Tectono-Gravity Probing and Observations on the Rising Mantle Wedge in Central, NE and N Sudan Areas
ISSN: 2157-7617

Journal of Earth Science & Climatic Change
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  • Research Article   
  • JESCC, Vol 12(6)

Tectono-Gravity Probing and Observations on the Rising Mantle Wedge in Central, NE and N Sudan Areas

Hussein Muhammed1 and Abdel Hafiz G. Mula2*
1Department of Geophysics, School of Geosciences, China University of Petroleum (East China), China
2Department of Geology, Faculty of Science, University of Khartoum, Sudan
*Corresponding Author: Abdel Hafiz G. Mula, Department of Geology, Faculty of Science, University of Khartoum, Khartoum11115, Sudan, Email: [email protected]

Received Date: May 14, 2021 / Accepted Date: May 31, 2021 / Published Date: Jun 08, 2021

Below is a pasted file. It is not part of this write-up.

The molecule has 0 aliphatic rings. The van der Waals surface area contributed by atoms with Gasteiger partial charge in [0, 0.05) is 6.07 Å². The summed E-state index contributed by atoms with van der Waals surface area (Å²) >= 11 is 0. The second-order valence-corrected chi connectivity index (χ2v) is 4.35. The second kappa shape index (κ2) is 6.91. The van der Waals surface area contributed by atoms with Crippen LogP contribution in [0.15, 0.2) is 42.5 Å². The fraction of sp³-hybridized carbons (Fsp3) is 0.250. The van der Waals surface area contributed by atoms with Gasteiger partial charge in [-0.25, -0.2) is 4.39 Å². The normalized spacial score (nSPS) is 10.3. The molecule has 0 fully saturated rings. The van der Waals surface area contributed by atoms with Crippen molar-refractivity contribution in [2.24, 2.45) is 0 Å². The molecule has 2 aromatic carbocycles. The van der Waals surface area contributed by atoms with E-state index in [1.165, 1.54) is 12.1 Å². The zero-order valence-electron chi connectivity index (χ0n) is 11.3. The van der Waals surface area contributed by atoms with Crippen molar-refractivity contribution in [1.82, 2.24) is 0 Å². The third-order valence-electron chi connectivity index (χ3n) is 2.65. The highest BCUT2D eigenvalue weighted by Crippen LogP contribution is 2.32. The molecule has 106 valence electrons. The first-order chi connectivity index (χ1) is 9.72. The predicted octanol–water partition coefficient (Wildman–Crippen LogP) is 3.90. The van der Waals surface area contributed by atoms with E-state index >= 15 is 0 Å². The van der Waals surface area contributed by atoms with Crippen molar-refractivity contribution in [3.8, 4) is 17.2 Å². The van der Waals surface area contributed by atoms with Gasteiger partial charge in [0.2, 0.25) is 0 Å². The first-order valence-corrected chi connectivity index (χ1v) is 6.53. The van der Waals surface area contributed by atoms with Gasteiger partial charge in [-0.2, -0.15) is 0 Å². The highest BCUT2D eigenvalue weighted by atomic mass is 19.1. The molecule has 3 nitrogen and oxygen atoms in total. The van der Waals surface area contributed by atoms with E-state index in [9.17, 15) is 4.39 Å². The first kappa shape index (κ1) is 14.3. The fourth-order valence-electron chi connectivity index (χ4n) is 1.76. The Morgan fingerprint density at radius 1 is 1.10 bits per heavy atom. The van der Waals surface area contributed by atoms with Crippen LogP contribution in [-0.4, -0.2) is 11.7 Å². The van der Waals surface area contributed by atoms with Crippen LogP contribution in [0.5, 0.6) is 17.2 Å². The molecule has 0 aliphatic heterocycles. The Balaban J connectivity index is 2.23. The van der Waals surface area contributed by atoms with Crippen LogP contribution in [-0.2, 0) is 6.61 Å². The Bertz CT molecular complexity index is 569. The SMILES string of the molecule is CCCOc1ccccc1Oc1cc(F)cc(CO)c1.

In the present study, two regions of the NE, N areas of Sudan have been investigated through gravity probing. A recognized number of anomalies have been observed, interpreted in the light of the plate tectonics theory models and the related structural deformation of the Wilson cycle in the western part of the Nubian-Arabian Shield. These gravity data have been acquired by many foreign and geological institutions contoured to prepare two gravity maps of the whole country, and N Sudan regions. The derived models uncover a new region with mantle up-welling and mantle wedge along the Red Sea offshore and central NE Sudan as a possible extension of S of Keraf Shear Zone, respectively, while the others have shown crustal thickening decorated by ophiolitic shear zones. High anomalies indicate a higher densityrock appraised to exist from the 3D gravity model and buried within the vicinity of Atbara and Shandi cities and are being referred to as buried ophiolitic sinusoids, low-grade metamorphic rocks of greenschist facies with tectonic mélange of a subduction zone. Their possible source according to the anomalies is surmised to be the Serpentinized - Mantle wedge of the Neoproterozoic subduction zone formed beneath the southern extension of Keraf Shear Zone, which is buried under the recent thinner and lighter geological cover in the Shendi-Atbra vicinity. A crustal thickening texture with various undulations in the Mohos’ interface has been observed from the gravity map that occurs in the lithospheric length between Nile valley and the Red Sea offshore.